I wish I’d had a cigar.  I sat down on the lounge chair, leaned back, and pulled my hat over my eyes.  She stomped back to her RV and a few minutes later took her little dog for a walk.  That’s when our six-month-old puppy, who’d been snoozing under the trailer, got interested.  He came out and sat between the two RVs and watched them.  He’s an Akita…and weighed 80 pounds at the time.  As she was walking back, she saw Kumori, picked up her dog and disappeared into the RV.  A few minutes later they drove off and parked in a small site about 50 yards away. 

Later that evening they flagged down a Ranger and my wife decided to walk the dog and eavesdrop.  She heard the Ranger tell woman, “They were there first and that’s that. ”

The next day we topped off the fresh water tank and drove to the Dorst Campground in Sequoia National Park to refill our three 7-gallon Auqa-Tainer water jugs and check out the RV dump for our egress.  On our way to the campground we spotted the granite dome that Dan and Felice snagged on their trip in May.  When we returned about an hour later it was still unoccupied.  We decided to move to it.  We hooked up, packed up, and were back there in about 25 minutes.  We got back to find a 5th Wheel parked there.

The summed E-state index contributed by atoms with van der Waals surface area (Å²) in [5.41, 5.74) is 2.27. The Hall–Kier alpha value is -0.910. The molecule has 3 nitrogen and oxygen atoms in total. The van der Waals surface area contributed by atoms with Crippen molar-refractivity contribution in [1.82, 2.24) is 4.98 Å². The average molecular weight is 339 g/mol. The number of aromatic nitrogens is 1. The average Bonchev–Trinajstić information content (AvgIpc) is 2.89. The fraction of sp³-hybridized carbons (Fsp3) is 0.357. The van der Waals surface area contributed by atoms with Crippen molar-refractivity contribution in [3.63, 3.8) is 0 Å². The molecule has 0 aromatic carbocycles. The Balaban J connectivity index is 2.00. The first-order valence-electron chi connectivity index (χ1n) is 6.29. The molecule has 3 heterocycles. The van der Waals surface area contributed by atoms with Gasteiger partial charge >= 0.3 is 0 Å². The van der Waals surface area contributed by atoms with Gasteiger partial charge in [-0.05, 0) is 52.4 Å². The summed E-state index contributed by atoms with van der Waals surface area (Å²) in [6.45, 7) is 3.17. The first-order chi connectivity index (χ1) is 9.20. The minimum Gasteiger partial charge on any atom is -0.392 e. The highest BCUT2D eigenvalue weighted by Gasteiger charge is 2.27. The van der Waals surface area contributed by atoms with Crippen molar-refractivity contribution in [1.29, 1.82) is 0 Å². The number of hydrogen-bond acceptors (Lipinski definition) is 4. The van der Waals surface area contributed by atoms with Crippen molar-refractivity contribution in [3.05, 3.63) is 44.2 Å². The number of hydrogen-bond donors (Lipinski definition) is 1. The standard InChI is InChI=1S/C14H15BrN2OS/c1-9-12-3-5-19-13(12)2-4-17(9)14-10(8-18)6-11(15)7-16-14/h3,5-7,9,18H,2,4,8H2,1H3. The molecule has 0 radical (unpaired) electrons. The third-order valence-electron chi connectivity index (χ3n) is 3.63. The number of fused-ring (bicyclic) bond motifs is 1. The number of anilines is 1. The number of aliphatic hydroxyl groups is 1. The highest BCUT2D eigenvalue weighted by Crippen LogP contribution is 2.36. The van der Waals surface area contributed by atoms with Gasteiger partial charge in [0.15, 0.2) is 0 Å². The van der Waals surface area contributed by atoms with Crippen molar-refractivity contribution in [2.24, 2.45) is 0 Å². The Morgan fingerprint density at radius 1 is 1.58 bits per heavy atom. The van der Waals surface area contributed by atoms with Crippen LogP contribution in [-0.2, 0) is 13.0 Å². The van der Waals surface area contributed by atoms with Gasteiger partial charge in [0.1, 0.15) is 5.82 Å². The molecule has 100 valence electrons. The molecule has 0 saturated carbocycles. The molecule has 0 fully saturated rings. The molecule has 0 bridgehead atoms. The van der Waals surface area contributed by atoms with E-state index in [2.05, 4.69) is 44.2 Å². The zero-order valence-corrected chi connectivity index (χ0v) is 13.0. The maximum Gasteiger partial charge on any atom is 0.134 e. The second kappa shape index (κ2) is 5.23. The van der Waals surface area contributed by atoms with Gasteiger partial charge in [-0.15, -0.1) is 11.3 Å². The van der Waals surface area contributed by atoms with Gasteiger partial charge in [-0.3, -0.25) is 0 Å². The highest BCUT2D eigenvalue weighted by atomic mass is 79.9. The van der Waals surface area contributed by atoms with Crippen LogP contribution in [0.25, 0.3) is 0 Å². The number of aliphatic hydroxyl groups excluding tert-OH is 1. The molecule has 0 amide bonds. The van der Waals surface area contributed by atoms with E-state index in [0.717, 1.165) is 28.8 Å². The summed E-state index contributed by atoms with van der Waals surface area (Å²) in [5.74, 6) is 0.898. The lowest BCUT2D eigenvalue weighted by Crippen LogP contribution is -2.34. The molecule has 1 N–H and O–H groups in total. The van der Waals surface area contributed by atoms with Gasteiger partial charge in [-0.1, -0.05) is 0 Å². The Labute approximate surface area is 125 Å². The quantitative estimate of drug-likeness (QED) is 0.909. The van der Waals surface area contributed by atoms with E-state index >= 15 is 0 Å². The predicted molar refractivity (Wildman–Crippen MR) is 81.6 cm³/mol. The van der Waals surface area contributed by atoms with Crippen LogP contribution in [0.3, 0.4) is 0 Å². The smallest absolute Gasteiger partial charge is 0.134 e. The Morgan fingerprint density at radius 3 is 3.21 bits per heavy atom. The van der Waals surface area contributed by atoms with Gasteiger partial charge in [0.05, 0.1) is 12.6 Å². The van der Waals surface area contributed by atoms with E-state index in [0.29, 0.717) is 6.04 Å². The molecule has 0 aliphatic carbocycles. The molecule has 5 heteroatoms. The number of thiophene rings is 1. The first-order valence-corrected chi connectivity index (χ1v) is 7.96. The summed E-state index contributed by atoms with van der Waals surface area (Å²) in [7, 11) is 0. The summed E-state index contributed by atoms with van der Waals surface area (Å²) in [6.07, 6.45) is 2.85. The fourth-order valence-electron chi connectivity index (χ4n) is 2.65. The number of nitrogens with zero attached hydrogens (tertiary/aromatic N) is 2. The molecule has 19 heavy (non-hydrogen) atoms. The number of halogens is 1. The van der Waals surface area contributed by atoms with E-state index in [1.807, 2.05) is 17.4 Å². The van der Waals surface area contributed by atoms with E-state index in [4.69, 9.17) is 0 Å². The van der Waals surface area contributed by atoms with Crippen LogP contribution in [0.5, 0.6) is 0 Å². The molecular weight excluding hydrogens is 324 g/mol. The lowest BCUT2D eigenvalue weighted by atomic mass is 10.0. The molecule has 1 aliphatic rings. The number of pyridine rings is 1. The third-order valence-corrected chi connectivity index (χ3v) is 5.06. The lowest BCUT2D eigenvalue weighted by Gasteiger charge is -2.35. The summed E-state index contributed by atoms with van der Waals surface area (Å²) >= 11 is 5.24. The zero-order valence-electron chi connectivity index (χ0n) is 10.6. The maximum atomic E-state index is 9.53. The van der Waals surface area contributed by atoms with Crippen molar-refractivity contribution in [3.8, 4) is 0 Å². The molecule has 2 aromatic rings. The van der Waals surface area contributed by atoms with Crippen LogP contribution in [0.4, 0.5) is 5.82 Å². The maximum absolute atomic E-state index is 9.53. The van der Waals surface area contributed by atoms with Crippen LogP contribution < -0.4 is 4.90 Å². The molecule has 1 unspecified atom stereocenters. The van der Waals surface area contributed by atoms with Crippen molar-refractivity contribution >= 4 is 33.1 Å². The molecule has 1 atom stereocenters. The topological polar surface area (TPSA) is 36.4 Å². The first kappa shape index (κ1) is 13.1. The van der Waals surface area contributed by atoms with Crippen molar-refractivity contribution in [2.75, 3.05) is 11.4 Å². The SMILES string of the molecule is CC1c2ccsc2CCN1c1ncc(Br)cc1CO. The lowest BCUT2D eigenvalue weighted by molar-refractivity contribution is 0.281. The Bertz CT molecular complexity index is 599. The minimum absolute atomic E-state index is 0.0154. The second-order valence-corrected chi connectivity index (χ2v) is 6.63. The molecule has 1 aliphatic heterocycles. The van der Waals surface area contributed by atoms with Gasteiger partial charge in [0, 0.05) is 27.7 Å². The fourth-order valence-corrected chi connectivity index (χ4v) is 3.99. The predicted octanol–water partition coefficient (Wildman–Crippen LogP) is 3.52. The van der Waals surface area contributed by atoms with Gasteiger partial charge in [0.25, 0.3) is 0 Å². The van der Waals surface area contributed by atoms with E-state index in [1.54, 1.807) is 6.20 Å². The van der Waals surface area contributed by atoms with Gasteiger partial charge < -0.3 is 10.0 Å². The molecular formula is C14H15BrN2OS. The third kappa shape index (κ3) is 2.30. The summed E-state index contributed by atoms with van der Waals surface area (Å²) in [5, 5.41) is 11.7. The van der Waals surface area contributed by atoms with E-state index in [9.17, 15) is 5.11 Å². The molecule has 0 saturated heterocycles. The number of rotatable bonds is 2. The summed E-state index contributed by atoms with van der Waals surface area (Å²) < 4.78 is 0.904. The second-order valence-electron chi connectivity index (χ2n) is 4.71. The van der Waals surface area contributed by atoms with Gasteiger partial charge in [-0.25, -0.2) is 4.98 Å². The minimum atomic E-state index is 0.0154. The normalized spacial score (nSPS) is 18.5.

Well, it was only Wednesday and already too crowded to my liking.  We decided to drive through the National Park and poke around the southern section of the Sequoia National Forest.  Just past the Dorst campground we saw a sign that said “Road work ahead.  Expect one hour delays. ” Great.  We past one turnout but it were too small to try to make a U-Turn with a trailer. 

At 2:00 we pulled up to the end of a line of stopped cars.  A flagman came over and told us that we would be escorted through at 2:30 and that it was OK to get out of the vehicles. 

We hadn’t eaten lunch yet so we went back to the Casita to eat and wait.  Outside we watched people climbing down the slope into the forest to relieve themselves.  I felt kind-of guilty having our own toilet and not sharing.  OK, I didn’t feel all that guilty. 

At 2:30 we were on our way again…for about 20 minutes.  Then we stopped for another 25 minutes.  I guess we got off easy with only 55 minutes lost instead of the promised 60. 

We didn’t have time to stop at any of the park’s tourist attractions, which was just as well as they seemed to have attracted plenty of other tourists.

Not far after the General Sherman Tree the grade became 8% and lower gears were required.  Since this was the first trip in the Tahoe, it was by default the first trip into the mountains with it.  Apparently the brake controller was not set high enough because about halfway down the steep section we pretty much lost the brakes.